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ORLANDO, Florida (Reuters) - Voters in a central Florida town will decide on Tuesday whether to re-elect their 93-year-old mayor for a record 20th term in office.
Mayor John Land of Apopka, population 41,000, is facing opposition for the first time in a decade after finishing second in a four-way mayoral election in March. No candidate won more than 50 percent of that vote, resulting in run-off election being held on Tuesday.
Land has lost only once since he was first elected in 1949. In 1967 he failed to overcome criticism he had served long enough as mayor after 18 years in office. His opponents in this election again campaigned for a change in leadership.
Research by the Orlando Sentinel newspaper, which covers Apopka, indicated Land is both the oldest U.S. mayor and Florida's longest-serving mayor.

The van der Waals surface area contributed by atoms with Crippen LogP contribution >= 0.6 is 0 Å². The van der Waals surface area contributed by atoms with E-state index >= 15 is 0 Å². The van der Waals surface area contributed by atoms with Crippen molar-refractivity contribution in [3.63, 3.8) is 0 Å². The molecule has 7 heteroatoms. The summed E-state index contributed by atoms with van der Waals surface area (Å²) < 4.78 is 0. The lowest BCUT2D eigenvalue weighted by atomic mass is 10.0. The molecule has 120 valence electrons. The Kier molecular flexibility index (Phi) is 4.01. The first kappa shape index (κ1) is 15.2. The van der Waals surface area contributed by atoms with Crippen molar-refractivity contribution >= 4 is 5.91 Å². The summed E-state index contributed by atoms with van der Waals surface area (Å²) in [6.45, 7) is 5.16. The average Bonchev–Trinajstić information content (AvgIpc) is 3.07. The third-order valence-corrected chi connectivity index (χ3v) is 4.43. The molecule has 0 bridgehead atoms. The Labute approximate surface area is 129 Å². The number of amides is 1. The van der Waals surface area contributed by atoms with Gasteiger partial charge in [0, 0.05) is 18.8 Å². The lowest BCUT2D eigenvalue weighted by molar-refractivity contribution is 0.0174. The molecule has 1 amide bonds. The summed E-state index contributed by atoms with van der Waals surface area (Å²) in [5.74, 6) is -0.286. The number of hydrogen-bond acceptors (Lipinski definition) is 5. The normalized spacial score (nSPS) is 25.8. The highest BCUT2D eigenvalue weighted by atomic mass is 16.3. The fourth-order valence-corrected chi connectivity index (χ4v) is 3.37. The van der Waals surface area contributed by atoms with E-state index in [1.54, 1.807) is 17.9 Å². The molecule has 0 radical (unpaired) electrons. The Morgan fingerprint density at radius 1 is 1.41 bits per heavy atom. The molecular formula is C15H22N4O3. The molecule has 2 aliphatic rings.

His opponent in the runoff election is longtime resident and former newspaper reporter Joe Kilsheimer who lead in March with 2,354 votes, or 48 percent of total votes cast. Land won 1,905 votes, or 38 percent of the total.
Land first won office after discharge from the Army following World War II. He said he was paid $1 a month to manage what was then an agriculture community of 2,254 people on a $31,000 budget. He oversaw the initial paving of local roads and the installation of the first sewer system.
Today, Apopka, located 18 miles northwest of Orlando, is Orange County's second largest city with a budget of more than $66 million.
The city drew international attention in 2001 when the Apopka National Little League played in the Little League World Series, losing 2-1 against Kitasuna Little League of Tokyo before a crowd that included then-President George Bush.
Land's mayoral salary reached $153,000 annually in 2007 as the recession hit. Starting in 2008, he waived his salary and started working for free, according to the city personnel office.
Editing by Kevin Gray and Alden Bentley